During the 1870s the mill fell into disuse when rust ruined local wheat crops. An 1875 entry in James Payten's diary, now held by Campbelltown Library, reads "Harris and I nailed up doors and windows in old mill". This suggests the mill was by then deserted. In 1879, Kidd and Fieldhouse acquired the mill but probably did not use it for gristing wheat.
Most Campbelltown residents who remember the picturesque landmark knew it as Payten's Mill. Percy Payten was the last member of the Payten family to own the mill. In 1954 he offered the mill to the Campbelltown and Airds Historical Society.
In later years, the mill became a favourite haunt of children's games. Young Rose Payten and her brothers loved to climb its secluded heights. In a recent interview I did with Leumeah local Noeline Jury (nee Hawkes) she describes how the mill entertained them as children and later as teenagers. On one occasion she was exploring the mill with a friend when they noticed a noose hanging from the rafters! This, combined with the constant croaking of frogs in the nearby creek, added to the creepiness of the place.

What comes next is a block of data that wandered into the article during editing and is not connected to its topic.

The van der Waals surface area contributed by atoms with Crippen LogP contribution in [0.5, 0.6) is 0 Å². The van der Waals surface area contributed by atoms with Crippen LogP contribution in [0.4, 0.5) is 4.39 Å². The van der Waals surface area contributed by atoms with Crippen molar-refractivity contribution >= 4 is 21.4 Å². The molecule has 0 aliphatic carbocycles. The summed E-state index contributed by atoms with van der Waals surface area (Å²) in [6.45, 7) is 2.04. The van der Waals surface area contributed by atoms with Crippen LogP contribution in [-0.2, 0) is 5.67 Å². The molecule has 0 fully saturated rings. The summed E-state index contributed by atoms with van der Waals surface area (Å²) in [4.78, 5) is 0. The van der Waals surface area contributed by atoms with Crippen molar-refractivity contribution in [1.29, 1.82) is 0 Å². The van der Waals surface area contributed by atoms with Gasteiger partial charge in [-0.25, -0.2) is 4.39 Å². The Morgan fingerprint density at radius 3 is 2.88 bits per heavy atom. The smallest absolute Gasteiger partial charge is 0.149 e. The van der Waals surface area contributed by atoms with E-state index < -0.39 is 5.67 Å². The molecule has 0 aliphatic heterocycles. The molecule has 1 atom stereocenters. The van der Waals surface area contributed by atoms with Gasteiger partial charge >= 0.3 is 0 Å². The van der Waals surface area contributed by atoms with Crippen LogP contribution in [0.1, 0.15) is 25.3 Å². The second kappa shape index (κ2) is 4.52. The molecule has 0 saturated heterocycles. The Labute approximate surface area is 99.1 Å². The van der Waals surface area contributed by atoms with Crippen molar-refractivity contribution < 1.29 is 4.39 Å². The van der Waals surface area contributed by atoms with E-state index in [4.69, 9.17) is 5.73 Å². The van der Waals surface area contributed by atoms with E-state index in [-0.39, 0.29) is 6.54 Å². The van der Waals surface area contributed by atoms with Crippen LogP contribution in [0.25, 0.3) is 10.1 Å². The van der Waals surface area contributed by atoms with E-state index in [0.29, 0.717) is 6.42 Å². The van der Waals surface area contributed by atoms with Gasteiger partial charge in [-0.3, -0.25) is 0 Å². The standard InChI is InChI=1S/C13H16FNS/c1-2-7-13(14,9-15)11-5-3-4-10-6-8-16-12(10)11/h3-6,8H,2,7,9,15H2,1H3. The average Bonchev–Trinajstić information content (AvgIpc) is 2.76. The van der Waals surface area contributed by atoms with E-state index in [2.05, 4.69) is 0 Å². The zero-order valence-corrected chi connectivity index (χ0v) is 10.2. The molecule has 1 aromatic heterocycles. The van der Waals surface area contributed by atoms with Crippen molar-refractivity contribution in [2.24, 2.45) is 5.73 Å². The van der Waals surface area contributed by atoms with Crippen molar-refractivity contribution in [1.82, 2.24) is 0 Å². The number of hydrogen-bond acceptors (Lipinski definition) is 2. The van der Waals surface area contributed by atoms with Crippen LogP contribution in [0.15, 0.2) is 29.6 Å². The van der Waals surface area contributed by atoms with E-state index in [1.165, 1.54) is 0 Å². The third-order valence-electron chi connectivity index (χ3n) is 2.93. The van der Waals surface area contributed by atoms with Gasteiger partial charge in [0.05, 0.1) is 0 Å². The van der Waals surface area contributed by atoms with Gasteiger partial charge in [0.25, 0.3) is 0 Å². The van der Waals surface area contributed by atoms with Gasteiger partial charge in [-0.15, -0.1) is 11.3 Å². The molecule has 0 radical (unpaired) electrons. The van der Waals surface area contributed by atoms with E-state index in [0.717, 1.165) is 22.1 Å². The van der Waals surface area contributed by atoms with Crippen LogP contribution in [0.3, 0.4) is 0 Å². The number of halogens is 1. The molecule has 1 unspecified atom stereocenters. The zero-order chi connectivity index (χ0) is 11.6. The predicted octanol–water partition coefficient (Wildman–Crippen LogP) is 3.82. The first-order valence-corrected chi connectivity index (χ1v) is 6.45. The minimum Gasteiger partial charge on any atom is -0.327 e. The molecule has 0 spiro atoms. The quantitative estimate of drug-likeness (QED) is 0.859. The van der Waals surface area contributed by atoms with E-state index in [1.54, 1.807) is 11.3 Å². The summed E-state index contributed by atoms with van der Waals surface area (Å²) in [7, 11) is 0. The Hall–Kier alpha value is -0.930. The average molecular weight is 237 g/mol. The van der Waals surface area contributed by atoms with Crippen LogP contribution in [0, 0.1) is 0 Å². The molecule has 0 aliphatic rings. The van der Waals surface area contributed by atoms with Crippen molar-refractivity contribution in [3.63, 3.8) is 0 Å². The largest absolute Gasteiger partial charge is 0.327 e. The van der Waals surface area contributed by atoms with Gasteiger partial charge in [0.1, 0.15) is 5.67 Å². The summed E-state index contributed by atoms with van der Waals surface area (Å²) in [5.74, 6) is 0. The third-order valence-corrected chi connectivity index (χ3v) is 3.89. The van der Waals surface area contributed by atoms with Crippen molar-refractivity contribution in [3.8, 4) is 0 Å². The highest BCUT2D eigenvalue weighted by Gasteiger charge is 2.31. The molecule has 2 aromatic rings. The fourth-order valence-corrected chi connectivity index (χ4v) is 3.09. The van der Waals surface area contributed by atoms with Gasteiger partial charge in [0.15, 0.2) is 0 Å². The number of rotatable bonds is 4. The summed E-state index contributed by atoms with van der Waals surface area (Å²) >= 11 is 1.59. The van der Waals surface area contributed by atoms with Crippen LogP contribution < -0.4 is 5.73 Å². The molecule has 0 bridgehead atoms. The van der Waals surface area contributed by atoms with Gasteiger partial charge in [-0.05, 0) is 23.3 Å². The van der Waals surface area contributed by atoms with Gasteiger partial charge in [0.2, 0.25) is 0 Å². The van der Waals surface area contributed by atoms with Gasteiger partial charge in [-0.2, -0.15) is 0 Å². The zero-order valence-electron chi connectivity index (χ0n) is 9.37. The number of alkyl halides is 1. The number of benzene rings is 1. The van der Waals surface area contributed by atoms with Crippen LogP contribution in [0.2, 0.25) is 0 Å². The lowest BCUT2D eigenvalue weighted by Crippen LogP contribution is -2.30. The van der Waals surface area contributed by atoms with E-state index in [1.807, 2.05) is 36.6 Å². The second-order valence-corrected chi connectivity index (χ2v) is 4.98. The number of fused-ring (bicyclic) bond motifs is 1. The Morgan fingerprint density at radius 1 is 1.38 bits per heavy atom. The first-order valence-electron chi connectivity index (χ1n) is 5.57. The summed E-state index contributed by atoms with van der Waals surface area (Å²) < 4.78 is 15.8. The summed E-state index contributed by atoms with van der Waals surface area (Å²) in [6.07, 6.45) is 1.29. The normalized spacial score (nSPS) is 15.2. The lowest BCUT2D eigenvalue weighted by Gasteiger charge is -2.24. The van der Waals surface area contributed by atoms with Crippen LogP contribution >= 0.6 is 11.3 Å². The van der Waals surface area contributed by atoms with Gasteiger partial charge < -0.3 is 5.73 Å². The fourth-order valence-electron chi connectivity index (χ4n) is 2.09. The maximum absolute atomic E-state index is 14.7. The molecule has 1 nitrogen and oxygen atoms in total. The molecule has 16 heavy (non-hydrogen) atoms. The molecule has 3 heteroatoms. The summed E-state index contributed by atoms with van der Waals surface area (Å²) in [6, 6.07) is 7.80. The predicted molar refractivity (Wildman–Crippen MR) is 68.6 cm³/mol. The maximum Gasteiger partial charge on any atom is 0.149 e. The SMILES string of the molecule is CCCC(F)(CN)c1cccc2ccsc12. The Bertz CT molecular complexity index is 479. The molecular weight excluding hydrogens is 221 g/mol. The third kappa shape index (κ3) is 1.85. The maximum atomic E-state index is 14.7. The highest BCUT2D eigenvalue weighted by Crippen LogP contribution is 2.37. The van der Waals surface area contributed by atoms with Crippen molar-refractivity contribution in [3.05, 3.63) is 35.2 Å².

A large sign advertising 'Wolfe's Schnapps' was painted on the side of the mill. This can be seen in the photograph below taken by Steve Roach in 1959.
By the 1960s, Council considered the mill to be in a 'ruinous and dangerous state' and the Department of Main Roads indicated the Campbelltown Road was about to be widened. The historical society also didn't have enough funds at the time for its restoration and the Heritage Council of NSW had not yet come into being. So, in 1962 the mill was dismantled and the stone was used in the building of the RAE Memorial Chapel at the School of Military Engineering at Moorebank, which opened in 1968.
The old mill was one of the all-time favourite landmarks of our district. It even features as the logo for Campbelltown North Primary School.
Where is the site of the mill today? The re-alignment of Campbelltown Road makes it difficult to pinpoint its exact location using old photographs. After talking to a number of local residents who remember the mill, the general consensus is that it was located somewhere in the area bounded by the overhead railway bridge on Campbelltown Road, Bow Bowing Creek and Campbelltown City Ten Pin Bowl.
This undated photograph shows the mill adjacent to Campbelltown Road.
Written by Andrew Allen